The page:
Amazon set to deploy its first Project Kuiper internet satellites in the fourth quarter of 2022, per an announcement released Monday by the company.
With the Federal Communications Commission, the technological behemoth requested permission to launch and operate its first two prototype satellites, known as KuiperSat-1 and KuiperSat-2, which were built by the company. Amazon said the satellites would be launched alongside ABL Space on its RS1 rocket, which is currently under development.
“We’ll be ready to observe how [the satellites] work in orbit very soon,” said Rajeev Badyal, Amazon’s vice president of technology, in a statement. Because of the complexity and danger associated with functioning in such a demanding environment, there is no replacement for on-orbit testing. We anticipate to learn a great deal from this experience.
A proposal by Amazon to establish a network of 3,236 satellites in low Earth orbit in order to deliver high-speed internet to anybody, wherever in the globe is known as Project Kuiper. The Federal Communications Commission approved Amazon’s system last year, and the firm has said that it intends to “spend more than $10 billion” in Kuiper. Early service from Kuiper is expected to begin as soon as Amazon has 578 satellites in orbit, according to the company.
Amazon established a collaboration with Verizon last week, with the goal of working together with the telecommunications behemoth in the increasingly competitive market of high-speed satellite internet.
With its Starlink network, Kuiper is ready to compete head-to-head with SpaceX’s Starlink system, which is the most advanced of the newest generation of broadband satellite systems. Numerous other networks, including those owned by the British company OneWeb, those backed by BlackRock and Astranis, and those that connect satellite phones to smartphones, are in various stages of development. These include Lockheed Martin’s partnership with start-up Omnispace, and the Lightspeed satellite network operated by Canadian satellite operator Telesat.
Amazon’s Project Kuiper team has expanded rapidly over the years, and the company currently has more than 750 employees, with “hundreds more” scheduled to be employed in the next year. A 219,000-square-foot facility in Redmond, Washington was created to test and produce the satellites, and Amazon wants to expand the facility by 20,000 square feet in the near future.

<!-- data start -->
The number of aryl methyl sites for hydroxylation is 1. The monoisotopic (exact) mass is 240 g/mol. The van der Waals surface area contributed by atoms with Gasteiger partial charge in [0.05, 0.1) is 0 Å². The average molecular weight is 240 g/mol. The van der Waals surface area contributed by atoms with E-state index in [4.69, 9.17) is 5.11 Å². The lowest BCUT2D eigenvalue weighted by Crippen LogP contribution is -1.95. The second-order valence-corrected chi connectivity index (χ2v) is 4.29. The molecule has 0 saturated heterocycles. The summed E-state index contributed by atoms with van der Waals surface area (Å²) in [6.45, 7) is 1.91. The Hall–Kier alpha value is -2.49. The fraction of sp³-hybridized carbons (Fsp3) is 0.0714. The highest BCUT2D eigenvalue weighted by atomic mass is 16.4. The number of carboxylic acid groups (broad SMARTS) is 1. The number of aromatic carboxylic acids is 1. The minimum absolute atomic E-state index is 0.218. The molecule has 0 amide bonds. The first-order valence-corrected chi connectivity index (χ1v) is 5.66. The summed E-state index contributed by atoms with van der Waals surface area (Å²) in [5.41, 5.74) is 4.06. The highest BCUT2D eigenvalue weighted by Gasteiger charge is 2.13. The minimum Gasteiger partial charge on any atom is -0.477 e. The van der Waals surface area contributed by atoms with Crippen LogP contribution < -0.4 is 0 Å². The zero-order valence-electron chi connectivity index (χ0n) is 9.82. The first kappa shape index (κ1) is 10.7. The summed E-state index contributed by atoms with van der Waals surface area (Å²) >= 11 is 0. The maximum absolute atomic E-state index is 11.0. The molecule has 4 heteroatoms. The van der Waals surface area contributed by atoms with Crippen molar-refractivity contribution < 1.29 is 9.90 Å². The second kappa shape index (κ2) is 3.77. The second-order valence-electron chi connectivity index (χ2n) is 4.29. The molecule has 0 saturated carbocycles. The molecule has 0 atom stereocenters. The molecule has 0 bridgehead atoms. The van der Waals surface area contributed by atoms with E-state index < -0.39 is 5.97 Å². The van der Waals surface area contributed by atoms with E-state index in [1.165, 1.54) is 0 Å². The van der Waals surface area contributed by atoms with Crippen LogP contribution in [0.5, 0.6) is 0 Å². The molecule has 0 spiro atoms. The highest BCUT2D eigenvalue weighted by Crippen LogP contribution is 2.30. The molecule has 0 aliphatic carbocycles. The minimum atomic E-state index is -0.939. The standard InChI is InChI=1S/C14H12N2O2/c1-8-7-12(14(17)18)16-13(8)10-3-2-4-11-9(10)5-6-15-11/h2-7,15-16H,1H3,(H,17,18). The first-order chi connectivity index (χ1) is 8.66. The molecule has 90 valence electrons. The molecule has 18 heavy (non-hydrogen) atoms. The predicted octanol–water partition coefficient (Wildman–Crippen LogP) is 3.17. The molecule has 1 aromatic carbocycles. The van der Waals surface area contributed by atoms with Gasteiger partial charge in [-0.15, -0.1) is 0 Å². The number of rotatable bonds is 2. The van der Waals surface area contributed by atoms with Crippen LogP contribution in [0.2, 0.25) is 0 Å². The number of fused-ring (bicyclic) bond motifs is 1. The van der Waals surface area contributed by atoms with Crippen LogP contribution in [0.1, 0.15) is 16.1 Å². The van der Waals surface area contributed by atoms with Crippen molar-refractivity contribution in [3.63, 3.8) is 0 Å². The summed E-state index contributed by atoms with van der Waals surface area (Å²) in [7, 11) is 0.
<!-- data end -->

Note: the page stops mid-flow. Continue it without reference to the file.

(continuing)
One of the next key milestones in the development of Amazon’s system will be the launch and testing of KuiperSat-1 and KuiperSat-2, which will take place one year from now.
In addition, the satellites will be used to test the company’s communications and networking infrastructure, which will include interfacing with Amazon’s ground stations in Texas, South America, and Asia-Pacific.
Amazon also intends to use the McCulloch, Texas facility to test early customer satellite dishes. Since late last year, the business has billed the antenna as a “low-cost customer terminal” that would deliver “reliable service at a more inexpensive price than older antennas.” The company undertook early testing of prototype equipment to determine its suitability.
ABL is continuing to make progress toward the goal of launching its RS1 rocket from Alaska by the end of this year, if everything goes well. Cape Canaveral will be the company’s third planned launch location, after announcements of intentions to launch from Vandenberg Space Force Base in California and the Pacific Spaceport Complex in Alaska in the last few months. ABL has not yet disclosed which launch facility in Florida it intends to use for this mission.
It is the second launch contract inked by Amazon with a launch provider this year, after a contract with United Launch Alliance earlier this year for nine Kuiper rocket missions.